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(Cross-post with Biostars: https://www.biostars.org/p/470788/)

We have some genotype data that we are putting through quality control in PLINK 1.9. As part of this QC, we have limited the data to subjects of self-reported and genomic European ancestries, and have run basic QC steps, removing call rates below 95% for individuals and variants, and removing variants excessively out of Hardy-Weinberg equilibrium (< 10^-10).

Pruning for LD and limiting to the autosomes, we have calculated estimated IBD between our participants and the estimated the average pairwise IBD for each participant. We have found that an unusual number of our participants (233/13049) show a high mean pairwise IBD with others (>3SD from the cohort mean, > 0.028 in this instance, maximum 0.075). Examining examples of the individuals in question shows that this is driven by low-level relatedness (~0.03-0.1) with many other individuals, rather than a small subset of relatives in the data. In addition, the relatedness in each case stems entirely from IBD1 (one shared variant) and not at all from IBD2 (two shared variants). Individual average IBD correlates negatively (-0.69) with the genome-wide inbreeding coefficient.

I have one idea about what could be causing this (partial cross-contamination of the samples), but I am interested to know if others have other ideas what would be the cause?

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    $\begingroup$ What population are you conducting this in? Some populations e.g. Iceland have high levels of IBD due to small effective population size. Also, what length (in cM) are these 233/13049 individuals sharing? $\endgroup$
    – user438383
    Nov 2 '20 at 10:29
  • $\begingroup$ UK population (although no guarantee of British ancestry, so country of birth may be an interesting thing to look at). Shared segments is also a good point - haven't looked at that but will. $\endgroup$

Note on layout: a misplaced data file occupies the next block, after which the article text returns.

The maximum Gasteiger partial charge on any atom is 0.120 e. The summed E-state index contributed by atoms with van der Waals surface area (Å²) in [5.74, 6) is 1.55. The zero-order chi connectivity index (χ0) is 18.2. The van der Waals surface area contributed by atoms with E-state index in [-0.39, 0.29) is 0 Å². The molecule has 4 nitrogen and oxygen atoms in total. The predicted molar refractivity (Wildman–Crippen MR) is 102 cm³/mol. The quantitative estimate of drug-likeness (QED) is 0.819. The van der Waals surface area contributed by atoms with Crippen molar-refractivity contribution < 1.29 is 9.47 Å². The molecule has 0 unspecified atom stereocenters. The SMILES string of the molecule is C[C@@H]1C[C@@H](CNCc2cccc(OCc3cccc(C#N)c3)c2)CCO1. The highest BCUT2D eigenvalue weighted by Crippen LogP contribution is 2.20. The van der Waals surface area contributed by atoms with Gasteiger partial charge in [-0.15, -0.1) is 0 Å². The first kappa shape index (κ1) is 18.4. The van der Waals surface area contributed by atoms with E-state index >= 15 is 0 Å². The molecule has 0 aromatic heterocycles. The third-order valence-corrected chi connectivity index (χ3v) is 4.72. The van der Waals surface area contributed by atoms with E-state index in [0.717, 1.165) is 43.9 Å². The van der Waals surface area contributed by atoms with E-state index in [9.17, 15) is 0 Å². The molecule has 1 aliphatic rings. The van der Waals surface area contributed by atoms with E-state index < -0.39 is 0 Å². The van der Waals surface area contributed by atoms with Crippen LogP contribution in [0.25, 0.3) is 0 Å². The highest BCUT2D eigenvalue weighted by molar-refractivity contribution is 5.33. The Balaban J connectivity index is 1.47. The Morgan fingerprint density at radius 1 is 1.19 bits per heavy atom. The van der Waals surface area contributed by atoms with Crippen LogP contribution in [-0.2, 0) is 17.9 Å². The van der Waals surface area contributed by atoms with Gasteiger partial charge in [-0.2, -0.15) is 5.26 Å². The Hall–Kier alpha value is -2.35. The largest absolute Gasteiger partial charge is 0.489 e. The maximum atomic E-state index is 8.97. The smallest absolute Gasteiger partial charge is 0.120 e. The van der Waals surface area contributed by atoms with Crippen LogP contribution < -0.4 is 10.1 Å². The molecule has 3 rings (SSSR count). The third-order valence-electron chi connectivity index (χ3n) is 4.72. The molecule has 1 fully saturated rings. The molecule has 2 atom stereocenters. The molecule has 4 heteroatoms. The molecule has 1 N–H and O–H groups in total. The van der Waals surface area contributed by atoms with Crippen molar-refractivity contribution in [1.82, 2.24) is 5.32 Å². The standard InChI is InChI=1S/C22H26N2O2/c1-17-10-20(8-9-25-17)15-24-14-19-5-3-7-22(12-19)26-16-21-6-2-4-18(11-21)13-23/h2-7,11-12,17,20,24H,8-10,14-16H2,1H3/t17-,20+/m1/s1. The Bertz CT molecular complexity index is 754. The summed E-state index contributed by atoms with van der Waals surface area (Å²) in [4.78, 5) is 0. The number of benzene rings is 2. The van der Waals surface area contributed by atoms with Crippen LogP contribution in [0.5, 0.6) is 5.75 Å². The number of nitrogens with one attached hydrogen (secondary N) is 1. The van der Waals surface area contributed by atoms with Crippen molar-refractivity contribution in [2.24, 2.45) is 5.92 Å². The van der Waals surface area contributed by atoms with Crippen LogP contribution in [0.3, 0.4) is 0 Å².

– Joni
    Nov 2 '20 at 10:59
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A clear negative association within an inbreeding coefficient suggests convergent evolution driven by shared selective pressure. There is an outside chance of purifying selection, or else balancing selection, but selection is the key word. The phenotype of the locus needs investigating, i.e. outside nearly neutral theory what is constitutes positive selection?

Allopatry caused by genetic isolation and genetic drift is your null hypothesis. However Darwinian positive selection is the alternative hypothesis.

I would be wary against suggesting contamination unless you've a clear suspicion this is occuring. I do accept that in human genetics its often difficult to avoid, particularly in ancient DNA type work. In this case you would need to try and control for it. The argument I would put against contamination is that 'genetic relatedness' is localised within the genome, whereas contamination would be a genome-wide phenomena.

Convergence is common within for example HLA genotypes (T-cell) loci between global populations.

You could perform formal tests for postive selection either within pop gen (the locus will associate with significant homozygosity) or phylogeny (point mutation).

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